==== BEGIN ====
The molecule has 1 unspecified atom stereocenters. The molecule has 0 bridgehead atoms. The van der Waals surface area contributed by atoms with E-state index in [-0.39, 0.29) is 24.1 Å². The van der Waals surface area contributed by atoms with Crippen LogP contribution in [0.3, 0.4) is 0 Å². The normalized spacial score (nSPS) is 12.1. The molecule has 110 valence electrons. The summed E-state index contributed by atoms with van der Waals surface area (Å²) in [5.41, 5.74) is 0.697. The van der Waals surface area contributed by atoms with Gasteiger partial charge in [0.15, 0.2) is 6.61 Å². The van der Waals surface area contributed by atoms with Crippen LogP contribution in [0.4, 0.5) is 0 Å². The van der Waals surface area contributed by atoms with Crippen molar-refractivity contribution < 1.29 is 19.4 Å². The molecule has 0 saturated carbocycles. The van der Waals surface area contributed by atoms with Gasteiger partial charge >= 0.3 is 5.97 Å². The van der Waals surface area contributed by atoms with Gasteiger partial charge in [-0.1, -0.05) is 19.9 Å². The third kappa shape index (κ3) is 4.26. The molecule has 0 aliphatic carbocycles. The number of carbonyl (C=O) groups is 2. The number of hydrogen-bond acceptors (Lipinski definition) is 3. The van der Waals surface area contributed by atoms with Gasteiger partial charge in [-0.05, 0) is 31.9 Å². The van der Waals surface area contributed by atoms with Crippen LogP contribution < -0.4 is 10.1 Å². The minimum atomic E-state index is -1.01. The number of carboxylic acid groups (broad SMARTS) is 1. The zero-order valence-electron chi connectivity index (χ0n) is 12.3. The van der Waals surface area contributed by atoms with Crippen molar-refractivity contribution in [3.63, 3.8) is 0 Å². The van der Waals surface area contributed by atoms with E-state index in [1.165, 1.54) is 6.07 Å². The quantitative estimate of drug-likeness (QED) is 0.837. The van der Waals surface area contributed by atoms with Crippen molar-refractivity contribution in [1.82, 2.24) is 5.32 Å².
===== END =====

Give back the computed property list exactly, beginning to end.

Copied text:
The molecule has 1 unspecified atom stereocenters. The molecule has 0 bridgehead atoms. The van der Waals surface area contributed by atoms with E-state index in [-0.39, 0.29) is 24.1 Å². The van der Waals surface area contributed by atoms with Crippen LogP contribution in [0.3, 0.4) is 0 Å². The normalized spacial score (nSPS) is 12.1. The molecule has 110 valence electrons. The summed E-state index contributed by atoms with van der Waals surface area (Å²) in [5.41, 5.74) is 0.697. The van der Waals surface area contributed by atoms with Gasteiger partial charge in [0.15, 0.2) is 6.61 Å². The van der Waals surface area contributed by atoms with Crippen LogP contribution in [0.4, 0.5) is 0 Å². The van der Waals surface area contributed by atoms with Crippen molar-refractivity contribution < 1.29 is 19.4 Å². The molecule has 0 saturated carbocycles. The van der Waals surface area contributed by atoms with Gasteiger partial charge >= 0.3 is 5.97 Å². The van der Waals surface area contributed by atoms with Gasteiger partial charge in [-0.1, -0.05) is 19.9 Å². The third kappa shape index (κ3) is 4.26. The molecule has 0 aliphatic carbocycles. The number of carbonyl (C=O) groups is 2. The number of hydrogen-bond acceptors (Lipinski definition) is 3. The van der Waals surface area contributed by atoms with Gasteiger partial charge in [-0.05, 0) is 31.9 Å². The van der Waals surface area contributed by atoms with Crippen LogP contribution < -0.4 is 10.1 Å². The minimum atomic E-state index is -1.01. The number of carboxylic acid groups (broad SMARTS) is 1. The zero-order valence-electron chi connectivity index (χ0n) is 12.3. The van der Waals surface area contributed by atoms with Crippen molar-refractivity contribution in [3.63, 3.8) is 0 Å². The van der Waals surface area contributed by atoms with E-state index in [1.165, 1.54) is 6.07 Å². The quantitative estimate of drug-likeness (QED) is 0.837. The van der Waals surface area contributed by atoms with Crippen molar-refractivity contribution in [1.82, 2.24) is 5.32 Å².